Labour shortage ‘threatens ability to meet demand’ for logistics firmsMar 03, 2022
Above view of warehouse workers group in aisle between rows of tall shelves full of packed boxes and goods
WAREHOUSES and logistics firms in Milton Keynes, Bedford and Northampton are suffering from a serious skills shortage, says new research.
The figures, compiled by order management system specialist Mintsoft, found that vacancies for warehouse operative roles were up across the country, with Northampton reporting the fourth highest number of vacancies – 146 – on a single day in February.
Milton Keynes warehousing and logistics firms had 122 vacancies, while companies in Bedford were looking to fill 90 posts.
The continued e-commerce boom and a reduction in EU labour availability has left many firms struggling to find enough warehouse operatives to fulfill high order volumes. But analysis by Mintsoft shows that some regions are faring worse than others.
London tops the list for the highest number of unfilled vacancies at 233, according to live jobs board data compiled on February 21.
Magna Park in Milton Keynes is a major regional logistics hub
Rob Hodgson, warehouse management systems and e-commerce fulfilment expert at Mintsoft, said: “Anyone who works in the industry knows how difficult it has become to recruit operatives but our data sheds light on the regional discrepancies. Competition for skills is particularly acute in Milton Keynes, making it difficult for businesses to meet demand and protect margins.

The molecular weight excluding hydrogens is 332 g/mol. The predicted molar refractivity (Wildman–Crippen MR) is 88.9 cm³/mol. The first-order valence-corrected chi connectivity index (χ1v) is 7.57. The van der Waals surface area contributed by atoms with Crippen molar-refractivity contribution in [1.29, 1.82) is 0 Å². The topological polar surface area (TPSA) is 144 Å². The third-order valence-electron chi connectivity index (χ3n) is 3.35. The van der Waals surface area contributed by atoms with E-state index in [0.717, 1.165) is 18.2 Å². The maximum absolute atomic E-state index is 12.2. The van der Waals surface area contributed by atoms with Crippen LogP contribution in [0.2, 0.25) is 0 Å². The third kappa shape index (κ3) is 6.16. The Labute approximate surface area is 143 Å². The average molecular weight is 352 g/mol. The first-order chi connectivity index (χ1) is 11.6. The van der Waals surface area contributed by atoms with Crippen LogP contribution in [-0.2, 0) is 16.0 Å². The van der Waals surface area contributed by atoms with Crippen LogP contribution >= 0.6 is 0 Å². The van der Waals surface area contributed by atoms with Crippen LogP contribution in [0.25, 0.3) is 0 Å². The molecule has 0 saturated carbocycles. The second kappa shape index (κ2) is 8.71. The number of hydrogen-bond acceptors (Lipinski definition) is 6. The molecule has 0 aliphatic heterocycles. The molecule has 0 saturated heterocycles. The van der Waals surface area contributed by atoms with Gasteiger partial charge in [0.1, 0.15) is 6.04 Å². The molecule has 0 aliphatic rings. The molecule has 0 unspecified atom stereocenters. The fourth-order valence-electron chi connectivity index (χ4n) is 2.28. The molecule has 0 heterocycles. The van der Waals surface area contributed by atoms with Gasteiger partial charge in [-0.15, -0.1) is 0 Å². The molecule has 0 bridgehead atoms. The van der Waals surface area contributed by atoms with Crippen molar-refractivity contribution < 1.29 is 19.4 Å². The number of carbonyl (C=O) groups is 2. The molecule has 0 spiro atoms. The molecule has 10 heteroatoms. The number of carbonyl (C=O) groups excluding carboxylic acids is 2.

“The pandemic has changed consumer buying behaviour forever, which will continue to drive demand in the e-commerce and third party logistics sector. While this is clearly good news, it puts immense pressure on businesses, especially SMEs, to deliver at a time when increasing a headcount is not an option.
“Third party logistics firms recognise this and are increasingly investing in their warehouse operations in order to make better use of their existing resources.”
Clare Bottle, chief executive at the UK Warehousing Association, said: “Today’s market is tougher than ever before for the warehousing sector. Labour shortages are no longer limited to the Christmas peak trading period nor are they restricted to warehousing’s famous ‘Golden Triangle’ in the East Midlands.
“In light of the failure of government to recognise or even mention the role of warehousing and logistics in last month’s Levelling Up white paper, this research is particularly timely, providing an important evidential basis for UKWA’s continued representation to policymakers for more support in the face of critical labour shortages.
“Indeed, a recent poll of our members confirmed that labour shortages are the number one concern for 2022.”
The UKWA’s national conference, which takes place next week (March 8-9), will focus on the theme of Building Tomorrow’s Workforce Today.
Read the full research report here.